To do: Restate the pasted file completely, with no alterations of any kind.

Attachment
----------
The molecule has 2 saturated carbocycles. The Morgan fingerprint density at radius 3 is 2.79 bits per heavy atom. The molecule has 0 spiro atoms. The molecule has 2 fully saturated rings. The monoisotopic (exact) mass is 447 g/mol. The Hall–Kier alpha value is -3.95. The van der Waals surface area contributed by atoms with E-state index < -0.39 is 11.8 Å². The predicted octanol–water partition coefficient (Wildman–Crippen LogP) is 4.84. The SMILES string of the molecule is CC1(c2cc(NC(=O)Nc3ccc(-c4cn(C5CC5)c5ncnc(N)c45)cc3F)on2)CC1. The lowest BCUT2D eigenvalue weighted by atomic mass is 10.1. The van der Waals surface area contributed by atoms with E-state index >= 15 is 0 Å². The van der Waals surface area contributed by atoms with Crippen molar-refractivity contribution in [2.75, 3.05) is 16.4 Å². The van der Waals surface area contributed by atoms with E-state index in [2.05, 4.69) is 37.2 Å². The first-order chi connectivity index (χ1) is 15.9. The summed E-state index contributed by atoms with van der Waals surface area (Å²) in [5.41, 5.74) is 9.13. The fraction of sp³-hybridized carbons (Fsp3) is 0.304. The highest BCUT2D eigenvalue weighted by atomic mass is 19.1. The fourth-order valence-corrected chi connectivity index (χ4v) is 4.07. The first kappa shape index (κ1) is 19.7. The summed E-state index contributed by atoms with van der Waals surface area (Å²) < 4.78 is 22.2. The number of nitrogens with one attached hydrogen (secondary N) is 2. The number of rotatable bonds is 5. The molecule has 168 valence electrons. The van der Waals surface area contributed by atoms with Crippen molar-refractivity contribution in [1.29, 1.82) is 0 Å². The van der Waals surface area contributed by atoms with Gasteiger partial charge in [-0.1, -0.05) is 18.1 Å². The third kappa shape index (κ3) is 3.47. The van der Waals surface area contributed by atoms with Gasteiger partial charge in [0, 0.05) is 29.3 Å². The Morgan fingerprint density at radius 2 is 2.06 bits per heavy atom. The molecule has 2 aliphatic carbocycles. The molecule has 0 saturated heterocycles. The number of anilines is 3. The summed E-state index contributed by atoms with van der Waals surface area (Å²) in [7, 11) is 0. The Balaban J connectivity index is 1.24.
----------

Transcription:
The molecule has 2 saturated carbocycles. The Morgan fingerprint density at radius 3 is 2.79 bits per heavy atom. The molecule has 0 spiro atoms. The molecule has 2 fully saturated rings. The monoisotopic (exact) mass is 447 g/mol. The Hall–Kier alpha value is -3.95. The van der Waals surface area contributed by atoms with E-state index < -0.39 is 11.8 Å². The predicted octanol–water partition coefficient (Wildman–Crippen LogP) is 4.84. The SMILES string of the molecule is CC1(c2cc(NC(=O)Nc3ccc(-c4cn(C5CC5)c5ncnc(N)c45)cc3F)on2)CC1. The lowest BCUT2D eigenvalue weighted by atomic mass is 10.1. The van der Waals surface area contributed by atoms with E-state index >= 15 is 0 Å². The van der Waals surface area contributed by atoms with Crippen molar-refractivity contribution in [2.75, 3.05) is 16.4 Å². The van der Waals surface area contributed by atoms with E-state index in [2.05, 4.69) is 37.2 Å². The first-order chi connectivity index (χ1) is 15.9. The summed E-state index contributed by atoms with van der Waals surface area (Å²) in [5.41, 5.74) is 9.13. The fraction of sp³-hybridized carbons (Fsp3) is 0.304. The highest BCUT2D eigenvalue weighted by atomic mass is 19.1. The fourth-order valence-corrected chi connectivity index (χ4v) is 4.07. The first kappa shape index (κ1) is 19.7. The summed E-state index contributed by atoms with van der Waals surface area (Å²) < 4.78 is 22.2. The number of nitrogens with one attached hydrogen (secondary N) is 2. The number of rotatable bonds is 5. The molecule has 168 valence electrons. The van der Waals surface area contributed by atoms with Crippen molar-refractivity contribution in [1.29, 1.82) is 0 Å². The van der Waals surface area contributed by atoms with Gasteiger partial charge in [-0.1, -0.05) is 18.1 Å². The third kappa shape index (κ3) is 3.47. The van der Waals surface area contributed by atoms with Gasteiger partial charge in [0, 0.05) is 29.3 Å². The Morgan fingerprint density at radius 2 is 2.06 bits per heavy atom. The molecule has 2 aliphatic carbocycles. The molecule has 0 saturated heterocycles. The number of anilines is 3. The summed E-state index contributed by atoms with van der Waals surface area (Å²) in [7, 11) is 0. The Balaban J connectivity index is 1.24.